• $50: heartworm test for dogs
  • $60: full medical exam for an incoming new dog
  • $90: microchip identification insertion and vaccinations
  • $350: dog spay or neuter surgery

Inga Fricke, director of Shelter Initiatives for the Humane Society of the United States, says she was recently touched by stories of young students who instead of accepting birthday or holiday gifts, requested money to help their local animal shelter. Once the money is donated, sometimes shelters will offer personal tours or other fun rewards for students.

4. Donate Services to Animal Shelters

As Casteel proves, all sorts of services can be useful to shelters. Noah’s Ark Animal Sanctuary in Cypress, Texas, for example, is now seeking these donated services: printing, advertising, general contracting, electrical, plumbing, septic, concrete and brick work, landscaping and lawn service. The San Francisco SPCA is even looking for volunteers to staff the windows at Macy’s during the shelter’s big winter holiday adoption drive at the popular department store.

If you cannot adopt a dog but still enjoy spending time with canines, consider offering to exercise a bit with dogs, an activity that Fricke said really assists many shelters. Just an hour of your time each day can work wonders, and whittle down your waistline too. “For dog lovers, our volunteers take our dogs on daily walks to get them much-needed physical and mental exercise,” explains Lu.

5. Foster a Dog From an Animal Shelter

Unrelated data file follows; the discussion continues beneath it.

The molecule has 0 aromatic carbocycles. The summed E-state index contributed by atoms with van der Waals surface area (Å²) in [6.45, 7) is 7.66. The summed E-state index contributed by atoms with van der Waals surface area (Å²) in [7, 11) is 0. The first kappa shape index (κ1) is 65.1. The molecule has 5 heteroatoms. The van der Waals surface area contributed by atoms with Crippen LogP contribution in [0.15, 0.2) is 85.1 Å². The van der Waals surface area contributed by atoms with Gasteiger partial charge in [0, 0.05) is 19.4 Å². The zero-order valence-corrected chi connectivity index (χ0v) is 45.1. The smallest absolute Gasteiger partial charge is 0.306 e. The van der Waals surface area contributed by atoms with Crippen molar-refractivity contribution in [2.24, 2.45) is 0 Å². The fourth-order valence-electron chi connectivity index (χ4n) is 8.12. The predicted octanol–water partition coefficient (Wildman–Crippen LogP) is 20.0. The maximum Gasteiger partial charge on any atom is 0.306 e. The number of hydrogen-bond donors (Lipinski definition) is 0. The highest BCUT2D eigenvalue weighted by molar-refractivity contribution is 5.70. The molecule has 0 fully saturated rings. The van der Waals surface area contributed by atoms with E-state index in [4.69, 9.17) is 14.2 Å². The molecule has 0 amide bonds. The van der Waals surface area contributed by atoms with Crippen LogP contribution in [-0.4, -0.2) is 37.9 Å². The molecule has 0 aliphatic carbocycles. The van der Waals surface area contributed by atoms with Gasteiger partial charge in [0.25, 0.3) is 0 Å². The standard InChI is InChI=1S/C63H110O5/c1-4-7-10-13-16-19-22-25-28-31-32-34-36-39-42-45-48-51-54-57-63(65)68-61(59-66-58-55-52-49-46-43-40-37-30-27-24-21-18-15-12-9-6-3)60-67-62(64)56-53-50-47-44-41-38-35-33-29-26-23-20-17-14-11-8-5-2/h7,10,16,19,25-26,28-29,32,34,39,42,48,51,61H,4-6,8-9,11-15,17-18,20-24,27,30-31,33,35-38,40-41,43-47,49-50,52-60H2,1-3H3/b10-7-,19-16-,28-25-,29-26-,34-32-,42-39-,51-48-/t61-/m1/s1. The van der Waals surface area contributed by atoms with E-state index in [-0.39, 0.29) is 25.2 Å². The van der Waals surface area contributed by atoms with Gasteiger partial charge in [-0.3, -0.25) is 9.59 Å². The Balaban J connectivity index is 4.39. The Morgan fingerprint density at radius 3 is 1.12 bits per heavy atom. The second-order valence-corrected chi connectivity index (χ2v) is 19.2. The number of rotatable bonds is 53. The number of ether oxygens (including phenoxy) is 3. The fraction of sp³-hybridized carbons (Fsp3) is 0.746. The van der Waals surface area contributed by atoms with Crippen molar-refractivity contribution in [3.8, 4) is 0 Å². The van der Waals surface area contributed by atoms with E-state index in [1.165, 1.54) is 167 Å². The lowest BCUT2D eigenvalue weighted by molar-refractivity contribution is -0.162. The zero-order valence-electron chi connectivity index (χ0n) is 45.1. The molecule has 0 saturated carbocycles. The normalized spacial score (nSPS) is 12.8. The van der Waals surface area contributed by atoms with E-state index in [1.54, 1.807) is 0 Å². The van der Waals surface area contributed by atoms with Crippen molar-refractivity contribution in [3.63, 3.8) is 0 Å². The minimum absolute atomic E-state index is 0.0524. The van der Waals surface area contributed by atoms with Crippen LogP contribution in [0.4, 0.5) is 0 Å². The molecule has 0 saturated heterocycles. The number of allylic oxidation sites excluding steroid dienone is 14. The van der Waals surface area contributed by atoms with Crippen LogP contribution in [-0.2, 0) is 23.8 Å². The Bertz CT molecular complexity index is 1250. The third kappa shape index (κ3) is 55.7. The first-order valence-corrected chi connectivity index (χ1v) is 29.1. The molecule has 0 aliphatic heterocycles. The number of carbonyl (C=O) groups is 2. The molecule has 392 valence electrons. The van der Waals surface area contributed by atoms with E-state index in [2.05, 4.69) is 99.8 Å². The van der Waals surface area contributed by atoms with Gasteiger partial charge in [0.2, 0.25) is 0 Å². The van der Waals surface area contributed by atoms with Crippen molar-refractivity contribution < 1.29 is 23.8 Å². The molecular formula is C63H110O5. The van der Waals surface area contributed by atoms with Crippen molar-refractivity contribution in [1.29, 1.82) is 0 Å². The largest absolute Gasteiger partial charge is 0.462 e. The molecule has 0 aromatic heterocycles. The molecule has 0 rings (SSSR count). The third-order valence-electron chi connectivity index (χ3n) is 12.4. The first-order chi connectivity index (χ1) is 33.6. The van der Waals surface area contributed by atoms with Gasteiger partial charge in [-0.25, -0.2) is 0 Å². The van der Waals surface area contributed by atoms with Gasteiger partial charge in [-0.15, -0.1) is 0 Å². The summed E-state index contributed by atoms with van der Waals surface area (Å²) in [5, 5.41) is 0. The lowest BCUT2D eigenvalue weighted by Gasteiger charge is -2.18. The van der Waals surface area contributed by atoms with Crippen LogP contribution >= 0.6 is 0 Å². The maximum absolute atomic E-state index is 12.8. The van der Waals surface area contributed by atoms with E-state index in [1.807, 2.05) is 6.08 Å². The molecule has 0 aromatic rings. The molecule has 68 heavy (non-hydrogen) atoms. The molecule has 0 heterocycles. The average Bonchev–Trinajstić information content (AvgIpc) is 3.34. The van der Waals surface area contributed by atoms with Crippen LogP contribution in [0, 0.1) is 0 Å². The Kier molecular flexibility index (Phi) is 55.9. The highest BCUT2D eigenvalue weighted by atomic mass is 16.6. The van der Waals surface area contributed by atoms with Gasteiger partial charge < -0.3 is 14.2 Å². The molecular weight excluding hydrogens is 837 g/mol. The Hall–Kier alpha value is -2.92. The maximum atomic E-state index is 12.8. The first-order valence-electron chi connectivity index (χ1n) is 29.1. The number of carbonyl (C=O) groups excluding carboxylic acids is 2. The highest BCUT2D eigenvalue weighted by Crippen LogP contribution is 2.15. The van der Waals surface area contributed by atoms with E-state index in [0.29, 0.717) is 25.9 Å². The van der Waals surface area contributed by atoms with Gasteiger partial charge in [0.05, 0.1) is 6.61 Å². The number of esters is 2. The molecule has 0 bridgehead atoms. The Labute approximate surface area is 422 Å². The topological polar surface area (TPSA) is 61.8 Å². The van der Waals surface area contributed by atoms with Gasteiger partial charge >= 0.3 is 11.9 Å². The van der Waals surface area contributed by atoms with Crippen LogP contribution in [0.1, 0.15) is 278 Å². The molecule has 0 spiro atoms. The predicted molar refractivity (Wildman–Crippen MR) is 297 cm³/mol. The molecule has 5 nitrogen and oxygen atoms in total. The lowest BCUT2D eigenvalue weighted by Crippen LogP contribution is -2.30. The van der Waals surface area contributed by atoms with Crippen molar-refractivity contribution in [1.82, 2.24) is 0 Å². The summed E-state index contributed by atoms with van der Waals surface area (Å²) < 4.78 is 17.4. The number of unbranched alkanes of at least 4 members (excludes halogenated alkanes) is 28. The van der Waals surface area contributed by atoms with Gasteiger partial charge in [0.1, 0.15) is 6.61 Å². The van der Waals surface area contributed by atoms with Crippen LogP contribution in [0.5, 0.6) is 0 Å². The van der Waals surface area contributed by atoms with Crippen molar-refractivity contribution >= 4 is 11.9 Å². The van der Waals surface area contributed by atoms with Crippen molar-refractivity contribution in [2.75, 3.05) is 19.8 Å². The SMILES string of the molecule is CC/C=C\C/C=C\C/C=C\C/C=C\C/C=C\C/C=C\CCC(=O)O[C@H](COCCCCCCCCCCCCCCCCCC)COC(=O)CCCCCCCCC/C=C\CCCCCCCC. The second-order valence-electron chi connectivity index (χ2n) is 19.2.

If you cannot take on the commitment of a full-time adoption, think about fostering a puppy or adult dog for a limited period of time. Says Lu: “Nearly 1,000 animals a year who are too young or ill to be immediately adopted are cared for by foster volunteers who nurse them and prepare them for adoption.”

How Can I Help Shelter Pets? 

When dogs come into animal shelters, they are often tied up, fearful and feeling awful, in short, not looking their best. But professional pet photographer Seth Casteel is one of many volunteers across the country who come to the rescue of such homeless dogs. At the West Los Angeles Animal Care Center, he plays with the skittish dogs, gets to know their unique personalities and captures their happy moments. The resulting memorable photographs are later featured on websites, newspapers and other places advertising dogs up for adoption.

Casteel’s talent happens to be photography, but you can use your own particular skills to help shelter dogs. Lu says, “Our goal is to place animals in caring homes, but there are many ways in which people can support the process leading up to this end goal.”

Contact Local Veterinarians

Yet another way to help reduce the number of homeless dogs is “to prevent them from winding up in shelters in the first place,” according to Fricke. Encourage local veterinarians to offer low-cost spaying and neutering and to collaborate with neighborhood shelters. Fricke says that “some veterinarians participate in free vaccination clinics or refer animal behaviorists that can help socialize pets that are up for adoption.”

If You Are Allergic to Dogs …

If you love animals but are allergic to dogs, you can still help reduce the number of homeless dogs and improve the lives of those already in shelters. Fricke suggests organizing a food and blanket drive to obtain items desperately needed by animal care staff.

Noah’s Ark Animal Shelter in Houston, for example, needs everyday items like soap and newspapers. But medical and office supplies are also on its “wish list,” along with a van equipped with air-conditioning. A representative mentions that “the animals cannot be transported in Houston’s sweltering heat without risking heatstroke. We really need another van to safely transport the animals.”

Helping Animal Shelters During the Holidays

Did you know that animal shelters often have holiday wish lists?

Like many animal lovers, dog bakery owner Trina Messano wants to spread holiday cheer to orphaned pets during the season of giving.